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Worming your dog throughout its lifetime is important, regular worming not only protects your dog’s health, but helps to prevent the spread of infection and potentially hazardous health risks to other animals and humans too. Worm infections carried by your dog do not always display obvious symptoms, so an adequate treatment schedule is vital.


Signs aren't always obvious

Dogs can appear healthy even when they have worm infections. Detecting an infection can be tricky, particularly as worm eggs are too small to be easily visible in your pet's faeces. In addition, your dog may be more at risk from some worm infections than others depending on where you live. It is therefore extremely important to keep your dog’s treatment regular and up-to-date. 

Control Check List

As well as following a worming plan following consultation with your vet, there are also many other practical things you can do to help prevent the spread of worm infections among your pets and family. These are as follows:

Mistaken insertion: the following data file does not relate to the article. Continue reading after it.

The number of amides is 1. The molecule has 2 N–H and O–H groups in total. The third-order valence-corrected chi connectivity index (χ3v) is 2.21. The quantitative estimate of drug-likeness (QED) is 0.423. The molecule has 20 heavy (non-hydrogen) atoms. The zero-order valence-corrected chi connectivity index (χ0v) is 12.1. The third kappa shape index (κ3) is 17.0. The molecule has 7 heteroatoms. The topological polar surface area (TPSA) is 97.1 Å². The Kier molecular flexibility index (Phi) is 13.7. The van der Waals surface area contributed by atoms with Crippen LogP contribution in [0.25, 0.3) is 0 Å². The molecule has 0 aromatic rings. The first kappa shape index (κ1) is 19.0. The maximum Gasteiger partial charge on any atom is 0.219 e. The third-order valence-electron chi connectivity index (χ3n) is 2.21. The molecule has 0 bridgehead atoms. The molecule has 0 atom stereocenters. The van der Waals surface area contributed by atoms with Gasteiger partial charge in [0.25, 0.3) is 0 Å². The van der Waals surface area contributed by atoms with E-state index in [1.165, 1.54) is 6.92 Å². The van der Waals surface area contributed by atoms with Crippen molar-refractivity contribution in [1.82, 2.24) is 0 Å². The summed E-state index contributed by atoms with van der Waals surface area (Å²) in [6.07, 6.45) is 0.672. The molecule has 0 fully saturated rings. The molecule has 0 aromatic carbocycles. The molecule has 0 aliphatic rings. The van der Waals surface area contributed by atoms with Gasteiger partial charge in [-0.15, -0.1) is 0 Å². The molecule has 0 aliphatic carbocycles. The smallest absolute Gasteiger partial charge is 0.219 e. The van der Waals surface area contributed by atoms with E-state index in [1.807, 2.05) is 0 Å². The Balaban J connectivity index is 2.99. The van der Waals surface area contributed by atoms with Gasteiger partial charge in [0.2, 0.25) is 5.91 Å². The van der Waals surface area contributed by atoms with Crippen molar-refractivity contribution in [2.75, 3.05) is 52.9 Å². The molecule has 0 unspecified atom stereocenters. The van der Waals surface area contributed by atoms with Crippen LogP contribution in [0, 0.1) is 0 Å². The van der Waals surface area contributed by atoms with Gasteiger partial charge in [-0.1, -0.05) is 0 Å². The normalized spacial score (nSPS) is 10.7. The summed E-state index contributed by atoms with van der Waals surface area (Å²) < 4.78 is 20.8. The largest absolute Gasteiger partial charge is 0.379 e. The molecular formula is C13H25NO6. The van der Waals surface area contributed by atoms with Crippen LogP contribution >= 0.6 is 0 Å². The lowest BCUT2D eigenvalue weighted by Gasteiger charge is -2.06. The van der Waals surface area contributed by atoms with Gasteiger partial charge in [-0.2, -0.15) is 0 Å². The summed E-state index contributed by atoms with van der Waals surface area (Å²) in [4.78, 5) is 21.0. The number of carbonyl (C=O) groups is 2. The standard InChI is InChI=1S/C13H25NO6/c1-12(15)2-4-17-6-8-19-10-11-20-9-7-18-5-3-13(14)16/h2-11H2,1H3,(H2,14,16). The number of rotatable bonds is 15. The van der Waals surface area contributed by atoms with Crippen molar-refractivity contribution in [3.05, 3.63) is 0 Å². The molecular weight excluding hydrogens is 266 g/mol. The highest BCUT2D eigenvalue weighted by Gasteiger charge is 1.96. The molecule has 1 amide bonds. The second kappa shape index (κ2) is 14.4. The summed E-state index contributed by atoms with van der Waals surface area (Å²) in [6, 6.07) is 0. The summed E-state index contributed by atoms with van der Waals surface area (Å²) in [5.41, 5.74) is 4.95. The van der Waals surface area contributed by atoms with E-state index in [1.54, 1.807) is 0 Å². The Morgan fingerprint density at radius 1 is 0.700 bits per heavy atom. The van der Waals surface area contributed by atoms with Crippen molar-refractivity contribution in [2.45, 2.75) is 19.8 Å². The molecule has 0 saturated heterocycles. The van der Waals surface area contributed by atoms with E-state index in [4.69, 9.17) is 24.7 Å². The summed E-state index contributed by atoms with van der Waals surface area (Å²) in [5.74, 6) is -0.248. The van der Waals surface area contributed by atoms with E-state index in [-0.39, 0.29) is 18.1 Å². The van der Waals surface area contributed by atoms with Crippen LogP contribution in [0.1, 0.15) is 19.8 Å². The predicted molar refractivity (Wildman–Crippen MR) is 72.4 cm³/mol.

• 'Poop scooping' - make sure you pick up your dog's faeces immediately on a walk and remove it from the lawn or surrounding outdoor environment daily - bag it, and put it in designated poop bins

  • Ensure you and your children wash your hands after handling/stroking your dog

  • Wash all food including fruit and vegetables before eating them

  • Don't allow children to put dirt in their mouth

  • Throw away any food dropped on the floor/ground rather than eating it

  • Cover children's sandpits when not in use

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